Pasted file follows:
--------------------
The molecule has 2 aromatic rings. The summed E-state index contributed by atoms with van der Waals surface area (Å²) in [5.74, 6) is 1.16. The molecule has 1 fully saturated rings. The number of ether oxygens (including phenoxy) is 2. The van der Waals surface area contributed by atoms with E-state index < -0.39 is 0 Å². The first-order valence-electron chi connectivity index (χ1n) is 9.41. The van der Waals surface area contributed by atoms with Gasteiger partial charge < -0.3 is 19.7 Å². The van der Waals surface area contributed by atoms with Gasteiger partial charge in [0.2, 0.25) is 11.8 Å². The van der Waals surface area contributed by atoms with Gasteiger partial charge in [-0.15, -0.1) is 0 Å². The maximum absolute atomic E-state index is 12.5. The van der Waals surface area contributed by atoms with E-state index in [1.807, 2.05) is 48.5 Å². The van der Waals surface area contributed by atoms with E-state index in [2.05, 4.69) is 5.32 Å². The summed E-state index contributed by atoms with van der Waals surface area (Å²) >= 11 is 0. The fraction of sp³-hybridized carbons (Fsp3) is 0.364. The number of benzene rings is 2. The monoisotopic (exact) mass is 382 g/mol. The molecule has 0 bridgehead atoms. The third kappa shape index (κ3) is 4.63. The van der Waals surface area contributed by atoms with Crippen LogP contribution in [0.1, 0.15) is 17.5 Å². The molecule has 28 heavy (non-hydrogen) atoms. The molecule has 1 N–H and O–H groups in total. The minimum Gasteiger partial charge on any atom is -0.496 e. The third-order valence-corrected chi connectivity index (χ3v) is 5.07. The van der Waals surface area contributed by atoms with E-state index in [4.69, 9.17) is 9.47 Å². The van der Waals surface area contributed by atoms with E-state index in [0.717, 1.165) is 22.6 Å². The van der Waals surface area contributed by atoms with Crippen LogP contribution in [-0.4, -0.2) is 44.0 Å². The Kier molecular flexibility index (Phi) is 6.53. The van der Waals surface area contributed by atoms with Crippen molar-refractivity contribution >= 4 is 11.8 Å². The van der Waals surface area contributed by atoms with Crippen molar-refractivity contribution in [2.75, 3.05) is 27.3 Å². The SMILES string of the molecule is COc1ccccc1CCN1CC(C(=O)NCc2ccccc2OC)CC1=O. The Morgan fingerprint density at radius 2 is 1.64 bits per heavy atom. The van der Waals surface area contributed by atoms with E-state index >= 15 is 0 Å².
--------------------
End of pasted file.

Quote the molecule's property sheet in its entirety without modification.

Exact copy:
The molecule has 2 aromatic rings. The summed E-state index contributed by atoms with van der Waals surface area (Å²) in [5.74, 6) is 1.16. The molecule has 1 fully saturated rings. The number of ether oxygens (including phenoxy) is 2. The van der Waals surface area contributed by atoms with E-state index < -0.39 is 0 Å². The first-order valence-electron chi connectivity index (χ1n) is 9.41. The van der Waals surface area contributed by atoms with Gasteiger partial charge < -0.3 is 19.7 Å². The van der Waals surface area contributed by atoms with Gasteiger partial charge in [0.2, 0.25) is 11.8 Å². The van der Waals surface area contributed by atoms with Gasteiger partial charge in [-0.15, -0.1) is 0 Å². The maximum absolute atomic E-state index is 12.5. The van der Waals surface area contributed by atoms with E-state index in [1.807, 2.05) is 48.5 Å². The van der Waals surface area contributed by atoms with E-state index in [2.05, 4.69) is 5.32 Å². The summed E-state index contributed by atoms with van der Waals surface area (Å²) >= 11 is 0. The fraction of sp³-hybridized carbons (Fsp3) is 0.364. The number of benzene rings is 2. The monoisotopic (exact) mass is 382 g/mol. The molecule has 0 bridgehead atoms. The third kappa shape index (κ3) is 4.63. The van der Waals surface area contributed by atoms with Crippen LogP contribution in [0.1, 0.15) is 17.5 Å². The molecule has 28 heavy (non-hydrogen) atoms. The molecule has 1 N–H and O–H groups in total. The minimum Gasteiger partial charge on any atom is -0.496 e. The third-order valence-corrected chi connectivity index (χ3v) is 5.07. The van der Waals surface area contributed by atoms with E-state index in [4.69, 9.17) is 9.47 Å². The van der Waals surface area contributed by atoms with E-state index in [0.717, 1.165) is 22.6 Å². The van der Waals surface area contributed by atoms with Crippen LogP contribution in [-0.4, -0.2) is 44.0 Å². The Kier molecular flexibility index (Phi) is 6.53. The van der Waals surface area contributed by atoms with Crippen molar-refractivity contribution >= 4 is 11.8 Å². The van der Waals surface area contributed by atoms with Crippen molar-refractivity contribution in [2.75, 3.05) is 27.3 Å². The SMILES string of the molecule is COc1ccccc1CCN1CC(C(=O)NCc2ccccc2OC)CC1=O. The Morgan fingerprint density at radius 2 is 1.64 bits per heavy atom. The van der Waals surface area contributed by atoms with E-state index >= 15 is 0 Å².